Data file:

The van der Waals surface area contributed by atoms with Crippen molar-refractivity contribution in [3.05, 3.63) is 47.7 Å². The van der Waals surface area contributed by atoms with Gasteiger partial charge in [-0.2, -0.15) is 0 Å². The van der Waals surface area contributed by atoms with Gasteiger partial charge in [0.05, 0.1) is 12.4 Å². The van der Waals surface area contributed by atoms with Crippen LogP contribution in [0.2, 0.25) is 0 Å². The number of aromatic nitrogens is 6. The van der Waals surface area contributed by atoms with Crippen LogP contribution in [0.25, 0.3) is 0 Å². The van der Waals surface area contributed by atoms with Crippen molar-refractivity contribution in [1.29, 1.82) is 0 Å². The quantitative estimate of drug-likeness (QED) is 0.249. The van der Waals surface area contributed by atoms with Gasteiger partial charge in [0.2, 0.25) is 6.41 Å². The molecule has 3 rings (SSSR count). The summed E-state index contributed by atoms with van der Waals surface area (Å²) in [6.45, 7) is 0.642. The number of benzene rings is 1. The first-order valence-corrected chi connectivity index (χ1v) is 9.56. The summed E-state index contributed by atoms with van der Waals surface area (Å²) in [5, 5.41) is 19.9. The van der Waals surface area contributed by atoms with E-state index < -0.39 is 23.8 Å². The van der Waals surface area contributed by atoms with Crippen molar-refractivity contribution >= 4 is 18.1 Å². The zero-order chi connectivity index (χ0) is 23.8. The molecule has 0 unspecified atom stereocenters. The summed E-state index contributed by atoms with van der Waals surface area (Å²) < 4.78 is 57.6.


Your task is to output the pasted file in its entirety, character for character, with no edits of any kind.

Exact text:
The van der Waals surface area contributed by atoms with Crippen molar-refractivity contribution in [3.05, 3.63) is 47.7 Å². The van der Waals surface area contributed by atoms with Gasteiger partial charge in [-0.2, -0.15) is 0 Å². The van der Waals surface area contributed by atoms with Gasteiger partial charge in [0.05, 0.1) is 12.4 Å². The van der Waals surface area contributed by atoms with Crippen LogP contribution in [0.2, 0.25) is 0 Å². The number of aromatic nitrogens is 6. The van der Waals surface area contributed by atoms with Crippen LogP contribution in [0.25, 0.3) is 0 Å². The van der Waals surface area contributed by atoms with Crippen molar-refractivity contribution in [1.29, 1.82) is 0 Å². The quantitative estimate of drug-likeness (QED) is 0.249. The van der Waals surface area contributed by atoms with Gasteiger partial charge in [0.2, 0.25) is 6.41 Å². The molecule has 3 rings (SSSR count). The summed E-state index contributed by atoms with van der Waals surface area (Å²) in [6.45, 7) is 0.642. The number of benzene rings is 1. The first-order valence-corrected chi connectivity index (χ1v) is 9.56. The summed E-state index contributed by atoms with van der Waals surface area (Å²) in [5, 5.41) is 19.9. The van der Waals surface area contributed by atoms with E-state index < -0.39 is 23.8 Å². The van der Waals surface area contributed by atoms with Crippen molar-refractivity contribution >= 4 is 18.1 Å². The zero-order chi connectivity index (χ0) is 23.8. The molecule has 0 unspecified atom stereocenters. The summed E-state index contributed by atoms with van der Waals surface area (Å²) < 4.78 is 57.6.